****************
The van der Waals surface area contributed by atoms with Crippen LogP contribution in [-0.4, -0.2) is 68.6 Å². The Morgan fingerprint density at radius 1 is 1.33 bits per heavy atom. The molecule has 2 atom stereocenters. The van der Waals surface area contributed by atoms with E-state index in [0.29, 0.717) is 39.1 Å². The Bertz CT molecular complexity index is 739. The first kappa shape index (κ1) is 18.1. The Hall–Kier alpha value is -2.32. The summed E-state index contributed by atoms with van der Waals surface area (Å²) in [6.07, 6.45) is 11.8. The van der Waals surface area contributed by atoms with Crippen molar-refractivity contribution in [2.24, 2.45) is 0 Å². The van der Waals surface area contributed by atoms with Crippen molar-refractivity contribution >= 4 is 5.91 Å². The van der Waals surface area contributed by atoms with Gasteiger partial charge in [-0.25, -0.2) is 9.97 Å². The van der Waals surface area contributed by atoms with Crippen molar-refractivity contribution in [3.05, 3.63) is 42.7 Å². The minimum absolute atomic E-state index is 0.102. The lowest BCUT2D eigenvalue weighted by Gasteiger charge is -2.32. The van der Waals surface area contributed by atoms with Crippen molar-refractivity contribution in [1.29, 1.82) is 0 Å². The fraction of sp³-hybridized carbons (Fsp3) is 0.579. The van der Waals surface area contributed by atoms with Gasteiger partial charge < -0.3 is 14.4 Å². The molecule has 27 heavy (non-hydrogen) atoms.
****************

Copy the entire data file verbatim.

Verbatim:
The van der Waals surface area contributed by atoms with Crippen LogP contribution in [-0.4, -0.2) is 68.6 Å². The Morgan fingerprint density at radius 1 is 1.33 bits per heavy atom. The molecule has 2 atom stereocenters. The van der Waals surface area contributed by atoms with E-state index in [0.29, 0.717) is 39.1 Å². The Bertz CT molecular complexity index is 739. The first kappa shape index (κ1) is 18.1. The Hall–Kier alpha value is -2.32. The summed E-state index contributed by atoms with van der Waals surface area (Å²) in [6.07, 6.45) is 11.8. The van der Waals surface area contributed by atoms with Crippen molar-refractivity contribution in [2.24, 2.45) is 0 Å². The van der Waals surface area contributed by atoms with Crippen molar-refractivity contribution >= 4 is 5.91 Å². The van der Waals surface area contributed by atoms with Gasteiger partial charge in [-0.25, -0.2) is 9.97 Å². The van der Waals surface area contributed by atoms with Crippen molar-refractivity contribution in [3.05, 3.63) is 42.7 Å². The minimum absolute atomic E-state index is 0.102. The lowest BCUT2D eigenvalue weighted by Gasteiger charge is -2.32. The van der Waals surface area contributed by atoms with Crippen molar-refractivity contribution in [1.29, 1.82) is 0 Å². The fraction of sp³-hybridized carbons (Fsp3) is 0.579. The van der Waals surface area contributed by atoms with Gasteiger partial charge < -0.3 is 14.4 Å². The molecule has 27 heavy (non-hydrogen) atoms.